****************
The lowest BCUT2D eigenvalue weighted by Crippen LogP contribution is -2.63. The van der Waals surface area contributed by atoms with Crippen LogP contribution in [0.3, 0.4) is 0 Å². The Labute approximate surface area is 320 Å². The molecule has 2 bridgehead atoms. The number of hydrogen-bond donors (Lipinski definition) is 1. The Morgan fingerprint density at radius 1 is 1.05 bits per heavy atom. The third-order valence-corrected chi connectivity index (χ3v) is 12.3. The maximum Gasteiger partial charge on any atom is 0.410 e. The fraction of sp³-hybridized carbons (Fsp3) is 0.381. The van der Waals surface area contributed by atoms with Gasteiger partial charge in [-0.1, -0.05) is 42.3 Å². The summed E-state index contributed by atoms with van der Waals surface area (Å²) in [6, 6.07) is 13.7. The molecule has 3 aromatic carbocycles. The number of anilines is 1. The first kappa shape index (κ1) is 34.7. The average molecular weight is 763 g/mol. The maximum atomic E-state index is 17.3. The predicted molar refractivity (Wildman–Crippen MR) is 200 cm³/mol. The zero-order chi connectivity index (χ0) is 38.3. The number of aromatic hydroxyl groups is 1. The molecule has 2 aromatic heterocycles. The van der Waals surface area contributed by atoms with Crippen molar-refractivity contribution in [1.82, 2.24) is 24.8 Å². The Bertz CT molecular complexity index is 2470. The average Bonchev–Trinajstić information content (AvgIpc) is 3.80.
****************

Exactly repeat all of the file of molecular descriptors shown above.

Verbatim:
The lowest BCUT2D eigenvalue weighted by Crippen LogP contribution is -2.63. The van der Waals surface area contributed by atoms with Crippen LogP contribution in [0.3, 0.4) is 0 Å². The Labute approximate surface area is 320 Å². The molecule has 2 bridgehead atoms. The number of hydrogen-bond donors (Lipinski definition) is 1. The Morgan fingerprint density at radius 1 is 1.05 bits per heavy atom. The third-order valence-corrected chi connectivity index (χ3v) is 12.3. The maximum Gasteiger partial charge on any atom is 0.410 e. The fraction of sp³-hybridized carbons (Fsp3) is 0.381. The van der Waals surface area contributed by atoms with Gasteiger partial charge in [-0.1, -0.05) is 42.3 Å². The summed E-state index contributed by atoms with van der Waals surface area (Å²) in [6, 6.07) is 13.7. The molecule has 3 aromatic carbocycles. The number of anilines is 1. The first kappa shape index (κ1) is 34.7. The average molecular weight is 763 g/mol. The maximum atomic E-state index is 17.3. The predicted molar refractivity (Wildman–Crippen MR) is 200 cm³/mol. The zero-order chi connectivity index (χ0) is 38.3. The number of aromatic hydroxyl groups is 1. The molecule has 2 aromatic heterocycles. The van der Waals surface area contributed by atoms with Crippen molar-refractivity contribution in [1.82, 2.24) is 24.8 Å². The Bertz CT molecular complexity index is 2470. The average Bonchev–Trinajstić information content (AvgIpc) is 3.80.